android unit test junit hamcrest

Now that’s all for now fo Unit Testing. You can learn more about unit test from the developer site.

————————————————————————————————————————————

Writing Instrumentation Tests

It’s time to boot up your device or start an emulator because we are going to learn Android Instrumentation test. There are numbers of test you can run as Instrumentation test with some of built-in capabilites and with some additional thier party libraries.

1) Writing  Test Using Android Testing Support Library Rules

You use Android support library Rules to trigger the creation of Android elements like Activity and Services, you will need add dependcies in your build.gradle file in order use these rules in your Instumentaion test.

following is my project dependcies you can comapre with it.

 dependencies {
    compile fileTree(dir: 'libs', include: ['*.jar'])
    compile 'com.android.support:appcompat-v7:23.1.1'
    testCompile 'org.hamcrest:hamcrest-library:1.3'
    androidTestCompile 'com.android.support.test:runner:0.5'
    androidTestCompile 'com.android.support.test:rules:0.5'
    testCompile 'junit:junit:4.12'
}

Create a class in your android Instrumentation Test package, in my case I am testing for MainActivity.java, so i wll call it MainActivityTest.java and write the code look like mine.

In this test i am testing two UI components the TextView and a Button.

My activity_main.xml file look like below.


<?xml version="1.0" encoding="utf-8"?>
<RelativeLayout xmlns:android="http://schemas.android.com/apk/res/android"
    xmlns:tools="http://schemas.android.com/tools"
    android:id="@+id/activity_main"
    android:layout_width="match_parent"
    android:layout_height="match_parent"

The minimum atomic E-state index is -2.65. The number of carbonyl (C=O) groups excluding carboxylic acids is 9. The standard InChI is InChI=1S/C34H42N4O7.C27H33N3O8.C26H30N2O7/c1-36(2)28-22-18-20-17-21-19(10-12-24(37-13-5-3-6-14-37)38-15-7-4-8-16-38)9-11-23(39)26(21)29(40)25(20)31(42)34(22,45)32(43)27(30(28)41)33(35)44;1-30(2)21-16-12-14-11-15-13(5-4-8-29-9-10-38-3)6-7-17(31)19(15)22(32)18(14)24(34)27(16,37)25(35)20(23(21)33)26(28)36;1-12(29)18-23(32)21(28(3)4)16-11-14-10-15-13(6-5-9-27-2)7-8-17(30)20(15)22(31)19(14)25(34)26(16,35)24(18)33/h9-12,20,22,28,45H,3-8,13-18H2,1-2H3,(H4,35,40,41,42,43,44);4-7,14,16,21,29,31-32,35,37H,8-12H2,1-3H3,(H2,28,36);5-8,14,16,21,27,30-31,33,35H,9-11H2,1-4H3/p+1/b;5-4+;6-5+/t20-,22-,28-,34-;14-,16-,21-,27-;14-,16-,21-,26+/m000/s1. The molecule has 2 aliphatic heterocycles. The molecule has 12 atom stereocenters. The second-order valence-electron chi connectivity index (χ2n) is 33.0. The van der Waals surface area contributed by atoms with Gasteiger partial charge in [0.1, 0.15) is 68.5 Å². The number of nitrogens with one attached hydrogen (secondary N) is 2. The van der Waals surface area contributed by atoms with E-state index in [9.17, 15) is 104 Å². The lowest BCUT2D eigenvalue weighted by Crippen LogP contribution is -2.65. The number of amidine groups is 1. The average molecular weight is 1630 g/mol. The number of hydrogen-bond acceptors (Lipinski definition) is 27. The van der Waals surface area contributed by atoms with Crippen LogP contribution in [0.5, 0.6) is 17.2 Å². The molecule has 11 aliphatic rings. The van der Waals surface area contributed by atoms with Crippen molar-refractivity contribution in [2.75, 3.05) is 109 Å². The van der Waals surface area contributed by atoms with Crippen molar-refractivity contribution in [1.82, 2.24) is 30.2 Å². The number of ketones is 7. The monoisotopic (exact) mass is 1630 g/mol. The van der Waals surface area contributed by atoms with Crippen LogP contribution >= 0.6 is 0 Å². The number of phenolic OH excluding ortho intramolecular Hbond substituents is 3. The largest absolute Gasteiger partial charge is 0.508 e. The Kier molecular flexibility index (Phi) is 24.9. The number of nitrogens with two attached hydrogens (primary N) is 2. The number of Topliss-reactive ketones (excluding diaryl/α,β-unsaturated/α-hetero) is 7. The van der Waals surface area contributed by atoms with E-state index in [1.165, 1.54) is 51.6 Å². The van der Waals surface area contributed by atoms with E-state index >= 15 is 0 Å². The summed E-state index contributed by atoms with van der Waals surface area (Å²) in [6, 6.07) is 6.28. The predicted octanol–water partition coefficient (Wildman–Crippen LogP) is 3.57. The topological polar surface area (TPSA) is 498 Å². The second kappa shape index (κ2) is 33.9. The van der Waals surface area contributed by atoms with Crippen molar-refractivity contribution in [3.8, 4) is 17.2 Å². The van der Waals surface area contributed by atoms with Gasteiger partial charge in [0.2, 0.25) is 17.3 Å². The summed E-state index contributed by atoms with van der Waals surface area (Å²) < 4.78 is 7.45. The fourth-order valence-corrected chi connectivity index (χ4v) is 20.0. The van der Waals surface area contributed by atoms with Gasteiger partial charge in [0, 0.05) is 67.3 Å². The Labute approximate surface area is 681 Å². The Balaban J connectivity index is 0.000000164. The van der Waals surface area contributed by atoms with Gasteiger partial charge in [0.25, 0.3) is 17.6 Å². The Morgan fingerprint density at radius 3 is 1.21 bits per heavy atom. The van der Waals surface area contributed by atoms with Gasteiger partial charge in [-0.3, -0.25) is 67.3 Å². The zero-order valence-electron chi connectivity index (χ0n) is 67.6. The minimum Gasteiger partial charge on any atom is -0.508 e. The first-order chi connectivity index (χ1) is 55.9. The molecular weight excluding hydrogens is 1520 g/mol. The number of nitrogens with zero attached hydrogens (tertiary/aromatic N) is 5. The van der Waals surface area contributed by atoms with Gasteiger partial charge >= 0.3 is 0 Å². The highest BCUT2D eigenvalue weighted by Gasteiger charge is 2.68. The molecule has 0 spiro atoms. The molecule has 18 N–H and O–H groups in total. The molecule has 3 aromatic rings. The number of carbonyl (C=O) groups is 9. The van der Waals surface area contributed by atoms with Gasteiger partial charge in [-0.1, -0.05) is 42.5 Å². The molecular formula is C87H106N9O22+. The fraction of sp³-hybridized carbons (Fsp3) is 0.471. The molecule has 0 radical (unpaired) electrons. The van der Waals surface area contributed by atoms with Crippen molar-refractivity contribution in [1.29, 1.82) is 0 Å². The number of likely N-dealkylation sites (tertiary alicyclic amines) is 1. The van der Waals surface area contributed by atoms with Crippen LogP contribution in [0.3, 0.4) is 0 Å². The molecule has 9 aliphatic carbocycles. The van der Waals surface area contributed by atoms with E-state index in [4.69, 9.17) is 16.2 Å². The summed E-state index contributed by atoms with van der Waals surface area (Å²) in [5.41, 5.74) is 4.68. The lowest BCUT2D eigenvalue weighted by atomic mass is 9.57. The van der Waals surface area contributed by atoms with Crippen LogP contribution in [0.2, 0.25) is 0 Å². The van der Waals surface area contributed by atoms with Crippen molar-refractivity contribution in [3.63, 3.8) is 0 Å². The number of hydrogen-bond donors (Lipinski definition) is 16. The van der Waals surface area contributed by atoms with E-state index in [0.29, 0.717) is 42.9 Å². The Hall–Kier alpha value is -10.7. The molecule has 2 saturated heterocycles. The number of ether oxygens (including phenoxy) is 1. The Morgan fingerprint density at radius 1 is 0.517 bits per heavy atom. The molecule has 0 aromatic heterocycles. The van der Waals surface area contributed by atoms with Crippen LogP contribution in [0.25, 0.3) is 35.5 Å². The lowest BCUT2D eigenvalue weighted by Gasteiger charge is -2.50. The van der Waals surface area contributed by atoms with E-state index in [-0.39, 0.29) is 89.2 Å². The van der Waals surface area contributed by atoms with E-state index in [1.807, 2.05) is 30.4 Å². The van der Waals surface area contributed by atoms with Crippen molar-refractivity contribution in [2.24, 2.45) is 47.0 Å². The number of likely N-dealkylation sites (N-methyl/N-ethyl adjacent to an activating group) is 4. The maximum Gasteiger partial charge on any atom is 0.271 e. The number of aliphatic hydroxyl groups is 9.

android:paddingBottom="@dimen/activity_vertical_margin"
    android:paddingLeft="@dimen/activity_horizontal_margin"
    android:paddingRight="@dimen/activity_horizontal_margin"
    android:paddingTop="@dimen/activity_vertical_margin"
    tools:context="app.yasirameen.androidtesting.MainActivity">

    <TextView
        android:id="@+id/text_view"
        android:layout_width="wrap_content"
        android:layout_height="wrap_content"
        android:text="Hello Test!" />

    <Button
        android:text="Click Me!"
        android:layout_width="wrap_content"
        android:layout_height="wrap_content"
        android:layout_below="@+id/text_view"
        android:layout_alignParentLeft="true"
        android:layout_alignParentStart="true"
        android:layout_marginTop="20dp"
        android:id="@+id/btn_test" />
</RelativeLayout>

and MainActivity.java file is look like below


@RunWith(AndroidJUnit4.class)
public class MainActivityTest {

    @Rule
    public ActivityTestRule<MainActivity> mainActivityActivityTestRule = new
            ActivityTestRule<>(MainActivity.class);
    
    Activity activity;
    TextView _txtview;
    Button _btn_test;

    @Before
    public void setupComponents(){

        activity = mainActivityActivityTestRule.getActivity();
        _txtview = (TextView) activity.findViewById(R.id.text_view);
        _btn_test = (Button) activity.findViewById(R.id.btn_test);
    }

    @Test
    public void testTextView() {
        assertNotNull(activity.findViewById(R.id.text_view));
        assertTrue(_txtview.isShown());
        assertEquals("Hello Test!",_txtview.getText().toString());
    }

    @Test
    public void testButton() {

        assertNotNull(activity.findViewById(R.id.btn_test));
        assertTrue(_btn_test.isShown());
        assertTrue(_btn_test.isClickable());
    }

    @After
    public void WrapUp(){

        System.out.println("Done Test");
    }
}

Running Instrumentation is similar like running unit test by right clicking on MainActivityTest.java class and click Run MainActivityTest.java although you will need to run this test on a real device or an emulator. Run the test and you will the result if every goes fine.

android test instrumentation junit

 

Testing Apps Using  Available Test Tools

 

Testing With UIAutomator

In this test I am going to tell you about the UIAutomator test, using test you can test various funtionality. These are key points of UiAutomator Test.

  1. ApIs to do do black box testing.
  2. Test interactions with other apps
  3. Test interactions with device buttons like on/off and back/home button and other.
  4. Provide Viewer to inspects UI Layout and Properties of Android Apps.
  5. UiAutomator Provide UiDevice class which represents device or emulator.
  6. UidDevice class represents method like, pressBack(),  pressHome(), pressMenu(), setOreintation() etc.

androidTestCompile 'com.android.support.test.uiautomator:uiautomator-v18:2.1.2'